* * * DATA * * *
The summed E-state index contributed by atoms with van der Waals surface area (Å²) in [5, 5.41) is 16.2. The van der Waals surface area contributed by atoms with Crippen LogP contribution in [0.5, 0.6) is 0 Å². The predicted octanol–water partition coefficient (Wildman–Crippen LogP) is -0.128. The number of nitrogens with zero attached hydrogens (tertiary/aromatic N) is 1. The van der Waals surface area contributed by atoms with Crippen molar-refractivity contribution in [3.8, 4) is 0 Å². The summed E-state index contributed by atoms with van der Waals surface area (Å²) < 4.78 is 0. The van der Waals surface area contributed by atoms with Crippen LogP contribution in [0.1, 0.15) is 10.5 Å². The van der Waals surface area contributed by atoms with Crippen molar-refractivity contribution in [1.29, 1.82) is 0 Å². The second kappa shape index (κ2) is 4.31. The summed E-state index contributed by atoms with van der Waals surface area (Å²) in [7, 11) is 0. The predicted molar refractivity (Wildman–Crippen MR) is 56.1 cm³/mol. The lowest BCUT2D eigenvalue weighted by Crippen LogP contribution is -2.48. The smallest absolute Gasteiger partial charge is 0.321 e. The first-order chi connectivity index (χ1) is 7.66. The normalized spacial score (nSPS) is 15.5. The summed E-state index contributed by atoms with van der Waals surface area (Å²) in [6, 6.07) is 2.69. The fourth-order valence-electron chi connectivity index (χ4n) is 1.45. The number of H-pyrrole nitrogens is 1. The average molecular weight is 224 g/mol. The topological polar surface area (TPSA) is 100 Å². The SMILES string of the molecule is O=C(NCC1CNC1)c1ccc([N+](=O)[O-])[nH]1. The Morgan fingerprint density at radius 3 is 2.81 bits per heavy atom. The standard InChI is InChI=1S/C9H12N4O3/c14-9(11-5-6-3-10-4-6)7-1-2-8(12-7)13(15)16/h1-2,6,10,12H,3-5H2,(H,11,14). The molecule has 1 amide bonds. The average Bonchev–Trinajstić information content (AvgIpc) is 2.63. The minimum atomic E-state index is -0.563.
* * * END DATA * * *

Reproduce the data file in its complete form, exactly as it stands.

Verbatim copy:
The summed E-state index contributed by atoms with van der Waals surface area (Å²) in [5, 5.41) is 16.2. The van der Waals surface area contributed by atoms with Crippen LogP contribution in [0.5, 0.6) is 0 Å². The predicted octanol–water partition coefficient (Wildman–Crippen LogP) is -0.128. The number of nitrogens with zero attached hydrogens (tertiary/aromatic N) is 1. The van der Waals surface area contributed by atoms with Crippen molar-refractivity contribution in [3.8, 4) is 0 Å². The summed E-state index contributed by atoms with van der Waals surface area (Å²) < 4.78 is 0. The van der Waals surface area contributed by atoms with Crippen LogP contribution in [0.1, 0.15) is 10.5 Å². The van der Waals surface area contributed by atoms with Crippen molar-refractivity contribution in [1.29, 1.82) is 0 Å². The second kappa shape index (κ2) is 4.31. The summed E-state index contributed by atoms with van der Waals surface area (Å²) in [7, 11) is 0. The predicted molar refractivity (Wildman–Crippen MR) is 56.1 cm³/mol. The lowest BCUT2D eigenvalue weighted by Crippen LogP contribution is -2.48. The smallest absolute Gasteiger partial charge is 0.321 e. The first-order chi connectivity index (χ1) is 7.66. The normalized spacial score (nSPS) is 15.5. The summed E-state index contributed by atoms with van der Waals surface area (Å²) in [6, 6.07) is 2.69. The fourth-order valence-electron chi connectivity index (χ4n) is 1.45. The number of H-pyrrole nitrogens is 1. The average molecular weight is 224 g/mol. The topological polar surface area (TPSA) is 100 Å². The SMILES string of the molecule is O=C(NCC1CNC1)c1ccc([N+](=O)[O-])[nH]1. The Morgan fingerprint density at radius 3 is 2.81 bits per heavy atom. The standard InChI is InChI=1S/C9H12N4O3/c14-9(11-5-6-3-10-4-6)7-1-2-8(12-7)13(15)16/h1-2,6,10,12H,3-5H2,(H,11,14). The molecule has 1 amide bonds. The average Bonchev–Trinajstić information content (AvgIpc) is 2.63. The minimum atomic E-state index is -0.563.